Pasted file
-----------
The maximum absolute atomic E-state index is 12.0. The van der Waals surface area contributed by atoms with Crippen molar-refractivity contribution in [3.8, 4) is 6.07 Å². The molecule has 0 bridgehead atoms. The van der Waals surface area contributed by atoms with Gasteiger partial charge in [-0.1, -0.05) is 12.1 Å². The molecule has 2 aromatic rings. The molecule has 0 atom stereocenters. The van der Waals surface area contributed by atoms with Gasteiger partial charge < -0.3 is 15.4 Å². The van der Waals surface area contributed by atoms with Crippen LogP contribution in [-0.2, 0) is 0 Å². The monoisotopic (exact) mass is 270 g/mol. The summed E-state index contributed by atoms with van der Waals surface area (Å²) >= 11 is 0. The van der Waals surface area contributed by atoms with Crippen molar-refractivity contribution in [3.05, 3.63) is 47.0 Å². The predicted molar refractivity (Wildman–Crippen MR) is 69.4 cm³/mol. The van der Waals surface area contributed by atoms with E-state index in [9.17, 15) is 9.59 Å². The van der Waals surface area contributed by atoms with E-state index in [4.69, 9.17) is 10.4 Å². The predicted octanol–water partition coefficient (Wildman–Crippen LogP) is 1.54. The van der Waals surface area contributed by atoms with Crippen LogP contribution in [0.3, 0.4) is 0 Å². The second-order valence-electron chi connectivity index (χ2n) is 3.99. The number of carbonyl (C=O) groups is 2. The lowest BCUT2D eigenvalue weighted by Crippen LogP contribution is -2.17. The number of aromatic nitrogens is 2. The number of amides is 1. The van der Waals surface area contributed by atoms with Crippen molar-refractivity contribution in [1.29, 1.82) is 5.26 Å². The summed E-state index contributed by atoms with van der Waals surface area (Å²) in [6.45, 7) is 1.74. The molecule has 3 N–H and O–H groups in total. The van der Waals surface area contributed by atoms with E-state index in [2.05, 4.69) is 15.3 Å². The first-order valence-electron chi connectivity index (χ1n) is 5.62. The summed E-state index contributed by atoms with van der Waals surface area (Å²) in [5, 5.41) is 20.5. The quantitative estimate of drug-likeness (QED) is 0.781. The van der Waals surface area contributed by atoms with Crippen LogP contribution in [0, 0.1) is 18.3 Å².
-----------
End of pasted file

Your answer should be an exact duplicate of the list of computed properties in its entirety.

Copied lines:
The maximum absolute atomic E-state index is 12.0. The van der Waals surface area contributed by atoms with Crippen molar-refractivity contribution in [3.8, 4) is 6.07 Å². The molecule has 0 bridgehead atoms. The van der Waals surface area contributed by atoms with Gasteiger partial charge in [-0.1, -0.05) is 12.1 Å². The molecule has 2 aromatic rings. The molecule has 0 atom stereocenters. The van der Waals surface area contributed by atoms with Gasteiger partial charge < -0.3 is 15.4 Å². The van der Waals surface area contributed by atoms with Crippen LogP contribution in [-0.2, 0) is 0 Å². The monoisotopic (exact) mass is 270 g/mol. The summed E-state index contributed by atoms with van der Waals surface area (Å²) >= 11 is 0. The van der Waals surface area contributed by atoms with Crippen molar-refractivity contribution in [3.05, 3.63) is 47.0 Å². The predicted molar refractivity (Wildman–Crippen MR) is 69.4 cm³/mol. The van der Waals surface area contributed by atoms with E-state index in [9.17, 15) is 9.59 Å². The van der Waals surface area contributed by atoms with E-state index in [4.69, 9.17) is 10.4 Å². The predicted octanol–water partition coefficient (Wildman–Crippen LogP) is 1.54. The van der Waals surface area contributed by atoms with Crippen LogP contribution in [0.3, 0.4) is 0 Å². The second-order valence-electron chi connectivity index (χ2n) is 3.99. The number of carbonyl (C=O) groups is 2. The lowest BCUT2D eigenvalue weighted by Crippen LogP contribution is -2.17. The number of aromatic nitrogens is 2. The number of amides is 1. The van der Waals surface area contributed by atoms with Crippen molar-refractivity contribution in [1.29, 1.82) is 5.26 Å². The summed E-state index contributed by atoms with van der Waals surface area (Å²) in [6.45, 7) is 1.74. The molecule has 3 N–H and O–H groups in total. The van der Waals surface area contributed by atoms with E-state index in [2.05, 4.69) is 15.3 Å². The first-order valence-electron chi connectivity index (χ1n) is 5.62. The summed E-state index contributed by atoms with van der Waals surface area (Å²) in [5, 5.41) is 20.5. The quantitative estimate of drug-likeness (QED) is 0.781. The van der Waals surface area contributed by atoms with Crippen LogP contribution in [0, 0.1) is 18.3 Å².